Wednesday, March 21, 2007

One Hundred Sixty-second Pope: Callixtus II - 0 comments

Callixtus II is very important in this point in history, mainly because he eased the political tensions between the papacy and the Holy Roman Empire. I haven't gotten into details about this much, but it would serve us well to take a brief overview.

The focus of the struggle revolves around the Investiture Controversy, which basically was about who has the power to appoint church officials.* Before say, the middle of the 11th century, the Pope shared this power with the Holy Roman Empire; but Gregory VII tried to pull that permission back to Rome. This weakened the HRE's hold over its people, which you'll remember at this point consists of a big chunk of Europe, most of it in modern-day Germany. It caused no end of trouble to both sides for about fifty years, until Callixtus II managed to settle it with HRE Henry V at the Concordat of Worms. He managed a fairly peacful term after that, dying in 1124.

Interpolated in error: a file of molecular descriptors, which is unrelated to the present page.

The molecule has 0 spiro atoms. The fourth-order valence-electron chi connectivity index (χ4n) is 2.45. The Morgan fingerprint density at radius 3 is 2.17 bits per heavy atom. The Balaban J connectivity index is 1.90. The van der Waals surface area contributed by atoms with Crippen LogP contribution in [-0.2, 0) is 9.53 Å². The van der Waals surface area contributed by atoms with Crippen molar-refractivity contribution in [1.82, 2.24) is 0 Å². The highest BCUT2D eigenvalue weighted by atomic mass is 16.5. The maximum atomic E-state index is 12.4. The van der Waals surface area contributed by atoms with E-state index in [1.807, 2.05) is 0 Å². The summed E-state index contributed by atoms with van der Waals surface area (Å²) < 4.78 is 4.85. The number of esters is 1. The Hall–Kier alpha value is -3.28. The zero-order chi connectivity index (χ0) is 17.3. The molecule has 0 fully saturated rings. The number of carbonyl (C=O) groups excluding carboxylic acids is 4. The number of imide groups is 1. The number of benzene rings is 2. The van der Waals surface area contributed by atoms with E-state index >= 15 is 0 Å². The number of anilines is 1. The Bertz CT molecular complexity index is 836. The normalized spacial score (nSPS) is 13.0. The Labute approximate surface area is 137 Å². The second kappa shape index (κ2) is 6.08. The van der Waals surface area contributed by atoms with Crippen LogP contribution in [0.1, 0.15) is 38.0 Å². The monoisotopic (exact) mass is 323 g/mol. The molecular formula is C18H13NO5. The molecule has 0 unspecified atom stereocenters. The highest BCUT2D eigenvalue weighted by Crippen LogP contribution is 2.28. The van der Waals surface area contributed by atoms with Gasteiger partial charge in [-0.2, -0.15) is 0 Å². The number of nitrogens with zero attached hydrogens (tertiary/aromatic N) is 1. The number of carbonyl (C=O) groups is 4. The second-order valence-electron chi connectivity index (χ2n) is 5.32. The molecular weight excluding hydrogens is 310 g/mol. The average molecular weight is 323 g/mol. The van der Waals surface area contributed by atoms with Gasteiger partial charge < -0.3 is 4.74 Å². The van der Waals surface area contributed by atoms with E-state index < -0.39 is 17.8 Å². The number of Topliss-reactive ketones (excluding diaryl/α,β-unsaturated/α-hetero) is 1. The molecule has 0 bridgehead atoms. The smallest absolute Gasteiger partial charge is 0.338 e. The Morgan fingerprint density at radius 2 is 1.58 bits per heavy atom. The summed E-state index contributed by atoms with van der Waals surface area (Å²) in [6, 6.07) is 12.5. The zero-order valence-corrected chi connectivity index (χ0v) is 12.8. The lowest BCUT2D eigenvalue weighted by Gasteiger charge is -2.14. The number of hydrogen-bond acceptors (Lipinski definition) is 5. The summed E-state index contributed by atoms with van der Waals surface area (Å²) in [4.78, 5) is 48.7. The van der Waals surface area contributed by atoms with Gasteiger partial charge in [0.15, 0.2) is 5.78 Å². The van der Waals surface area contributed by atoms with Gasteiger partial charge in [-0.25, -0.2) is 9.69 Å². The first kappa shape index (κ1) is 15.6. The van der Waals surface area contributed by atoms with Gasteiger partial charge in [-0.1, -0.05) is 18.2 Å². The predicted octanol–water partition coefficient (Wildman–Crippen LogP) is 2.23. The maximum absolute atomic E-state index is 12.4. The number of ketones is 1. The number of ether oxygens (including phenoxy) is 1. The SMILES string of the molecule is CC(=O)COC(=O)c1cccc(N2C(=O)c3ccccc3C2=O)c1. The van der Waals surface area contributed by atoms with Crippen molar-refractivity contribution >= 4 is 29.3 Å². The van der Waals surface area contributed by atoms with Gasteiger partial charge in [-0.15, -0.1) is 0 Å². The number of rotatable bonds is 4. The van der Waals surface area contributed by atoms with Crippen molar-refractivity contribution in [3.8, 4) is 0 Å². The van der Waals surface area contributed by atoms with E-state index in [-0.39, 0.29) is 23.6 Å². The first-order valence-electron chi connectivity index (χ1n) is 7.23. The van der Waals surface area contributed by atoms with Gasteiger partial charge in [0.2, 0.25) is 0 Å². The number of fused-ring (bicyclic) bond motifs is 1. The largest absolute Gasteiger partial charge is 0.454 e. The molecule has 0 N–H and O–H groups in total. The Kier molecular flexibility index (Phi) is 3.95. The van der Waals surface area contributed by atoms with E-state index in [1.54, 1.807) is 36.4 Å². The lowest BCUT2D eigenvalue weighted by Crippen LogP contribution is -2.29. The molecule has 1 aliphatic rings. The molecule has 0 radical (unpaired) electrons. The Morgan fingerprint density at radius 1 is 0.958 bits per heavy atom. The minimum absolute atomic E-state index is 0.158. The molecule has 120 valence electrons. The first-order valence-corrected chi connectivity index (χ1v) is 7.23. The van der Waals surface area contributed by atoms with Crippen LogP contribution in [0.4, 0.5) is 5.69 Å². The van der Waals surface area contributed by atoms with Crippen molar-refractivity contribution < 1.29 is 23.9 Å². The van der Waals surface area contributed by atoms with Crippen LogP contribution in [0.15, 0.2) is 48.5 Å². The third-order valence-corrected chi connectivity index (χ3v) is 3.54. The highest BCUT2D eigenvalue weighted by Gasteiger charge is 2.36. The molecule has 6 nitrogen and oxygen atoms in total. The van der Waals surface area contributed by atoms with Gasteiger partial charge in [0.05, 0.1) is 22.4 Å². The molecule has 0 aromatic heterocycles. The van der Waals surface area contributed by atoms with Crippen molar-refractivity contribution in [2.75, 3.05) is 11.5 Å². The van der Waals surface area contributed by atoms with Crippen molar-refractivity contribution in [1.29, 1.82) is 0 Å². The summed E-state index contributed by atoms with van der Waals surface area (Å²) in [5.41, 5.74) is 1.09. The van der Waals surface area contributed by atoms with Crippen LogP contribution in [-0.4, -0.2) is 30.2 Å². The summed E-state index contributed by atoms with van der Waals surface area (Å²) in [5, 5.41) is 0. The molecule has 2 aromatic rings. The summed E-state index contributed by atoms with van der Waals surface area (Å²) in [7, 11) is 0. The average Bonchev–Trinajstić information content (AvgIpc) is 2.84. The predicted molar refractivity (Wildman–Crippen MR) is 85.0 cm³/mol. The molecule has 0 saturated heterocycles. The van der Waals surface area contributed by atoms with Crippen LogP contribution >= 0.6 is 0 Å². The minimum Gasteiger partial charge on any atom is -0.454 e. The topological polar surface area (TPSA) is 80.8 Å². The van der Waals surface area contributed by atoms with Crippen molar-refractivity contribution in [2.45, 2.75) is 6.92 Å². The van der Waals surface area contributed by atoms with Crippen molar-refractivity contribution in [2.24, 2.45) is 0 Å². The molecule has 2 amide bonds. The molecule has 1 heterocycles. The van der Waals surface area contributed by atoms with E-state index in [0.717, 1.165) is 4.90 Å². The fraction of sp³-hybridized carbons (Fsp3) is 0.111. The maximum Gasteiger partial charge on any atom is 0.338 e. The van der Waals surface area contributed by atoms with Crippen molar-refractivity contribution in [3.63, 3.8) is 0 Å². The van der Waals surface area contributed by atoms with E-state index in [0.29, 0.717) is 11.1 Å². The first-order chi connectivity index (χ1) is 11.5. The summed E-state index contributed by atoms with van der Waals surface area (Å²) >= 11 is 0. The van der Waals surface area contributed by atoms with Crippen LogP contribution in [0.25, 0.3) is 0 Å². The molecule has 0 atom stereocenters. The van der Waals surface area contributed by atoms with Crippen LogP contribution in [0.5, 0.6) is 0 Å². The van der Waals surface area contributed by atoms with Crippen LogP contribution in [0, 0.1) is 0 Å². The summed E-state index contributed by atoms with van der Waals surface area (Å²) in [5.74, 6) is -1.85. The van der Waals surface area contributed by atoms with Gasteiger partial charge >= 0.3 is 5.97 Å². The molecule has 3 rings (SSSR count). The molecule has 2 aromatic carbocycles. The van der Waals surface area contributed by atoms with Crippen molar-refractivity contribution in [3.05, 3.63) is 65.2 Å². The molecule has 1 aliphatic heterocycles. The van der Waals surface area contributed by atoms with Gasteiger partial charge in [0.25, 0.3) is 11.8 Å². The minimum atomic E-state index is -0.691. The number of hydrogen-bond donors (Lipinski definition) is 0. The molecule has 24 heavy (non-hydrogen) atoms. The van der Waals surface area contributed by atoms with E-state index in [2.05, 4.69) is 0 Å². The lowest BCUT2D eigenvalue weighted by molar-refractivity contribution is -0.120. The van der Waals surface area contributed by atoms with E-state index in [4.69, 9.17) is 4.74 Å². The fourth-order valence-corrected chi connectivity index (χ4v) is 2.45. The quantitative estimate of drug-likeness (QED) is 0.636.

Now, the Concordat doesn't fix their problems for good; afterall, the papacy and the HRE have been inextricably intertwined ever since Pope Leo III and Charlemagne set up the Empire. A King of the Christians to wield political power, and the Pope in Rome to wield religious power . . . it seemed like such a good idea back in 800AD.

*Interestingly, this is exactly the same approach that China is taking right now, in 2007, to assert its power over the Catholic Church - consecrating bishops without papal approval.


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